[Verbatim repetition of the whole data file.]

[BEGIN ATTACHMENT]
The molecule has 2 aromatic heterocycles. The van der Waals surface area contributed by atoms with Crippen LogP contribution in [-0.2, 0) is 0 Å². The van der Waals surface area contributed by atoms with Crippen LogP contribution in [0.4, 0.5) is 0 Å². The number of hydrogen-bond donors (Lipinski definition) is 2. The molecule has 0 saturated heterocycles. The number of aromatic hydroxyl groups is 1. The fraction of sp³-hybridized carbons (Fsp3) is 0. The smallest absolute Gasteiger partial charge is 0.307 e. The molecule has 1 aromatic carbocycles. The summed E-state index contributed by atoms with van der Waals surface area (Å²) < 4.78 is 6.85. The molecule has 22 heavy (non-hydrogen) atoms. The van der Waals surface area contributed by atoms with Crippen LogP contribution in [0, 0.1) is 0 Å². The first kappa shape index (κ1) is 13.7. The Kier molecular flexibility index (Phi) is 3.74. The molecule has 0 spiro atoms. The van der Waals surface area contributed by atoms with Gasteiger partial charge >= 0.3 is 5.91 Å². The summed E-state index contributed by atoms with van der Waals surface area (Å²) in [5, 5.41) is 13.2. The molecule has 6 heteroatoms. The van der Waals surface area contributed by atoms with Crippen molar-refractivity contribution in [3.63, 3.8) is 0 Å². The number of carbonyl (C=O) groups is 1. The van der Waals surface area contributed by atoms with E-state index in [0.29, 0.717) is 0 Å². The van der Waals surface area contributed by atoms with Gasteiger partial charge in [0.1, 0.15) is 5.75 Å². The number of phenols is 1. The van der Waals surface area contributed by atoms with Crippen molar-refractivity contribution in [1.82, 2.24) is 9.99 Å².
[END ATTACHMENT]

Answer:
The molecule has 2 aromatic heterocycles. The van der Waals surface area contributed by atoms with Crippen LogP contribution in [-0.2, 0) is 0 Å². The van der Waals surface area contributed by atoms with Crippen LogP contribution in [0.4, 0.5) is 0 Å². The number of hydrogen-bond donors (Lipinski definition) is 2. The molecule has 0 saturated heterocycles. The number of aromatic hydroxyl groups is 1. The fraction of sp³-hybridized carbons (Fsp3) is 0. The smallest absolute Gasteiger partial charge is 0.307 e. The molecule has 1 aromatic carbocycles. The summed E-state index contributed by atoms with van der Waals surface area (Å²) < 4.78 is 6.85. The molecule has 22 heavy (non-hydrogen) atoms. The van der Waals surface area contributed by atoms with Crippen LogP contribution in [0, 0.1) is 0 Å². The first kappa shape index (κ1) is 13.7. The Kier molecular flexibility index (Phi) is 3.74. The molecule has 0 spiro atoms. The van der Waals surface area contributed by atoms with Gasteiger partial charge >= 0.3 is 5.91 Å². The summed E-state index contributed by atoms with van der Waals surface area (Å²) in [5, 5.41) is 13.2. The molecule has 6 heteroatoms. The van der Waals surface area contributed by atoms with Crippen molar-refractivity contribution in [3.63, 3.8) is 0 Å². The number of carbonyl (C=O) groups is 1. The van der Waals surface area contributed by atoms with E-state index in [0.29, 0.717) is 0 Å². The van der Waals surface area contributed by atoms with Gasteiger partial charge in [0.1, 0.15) is 5.75 Å². The number of phenols is 1. The van der Waals surface area contributed by atoms with Crippen molar-refractivity contribution in [1.82, 2.24) is 9.99 Å².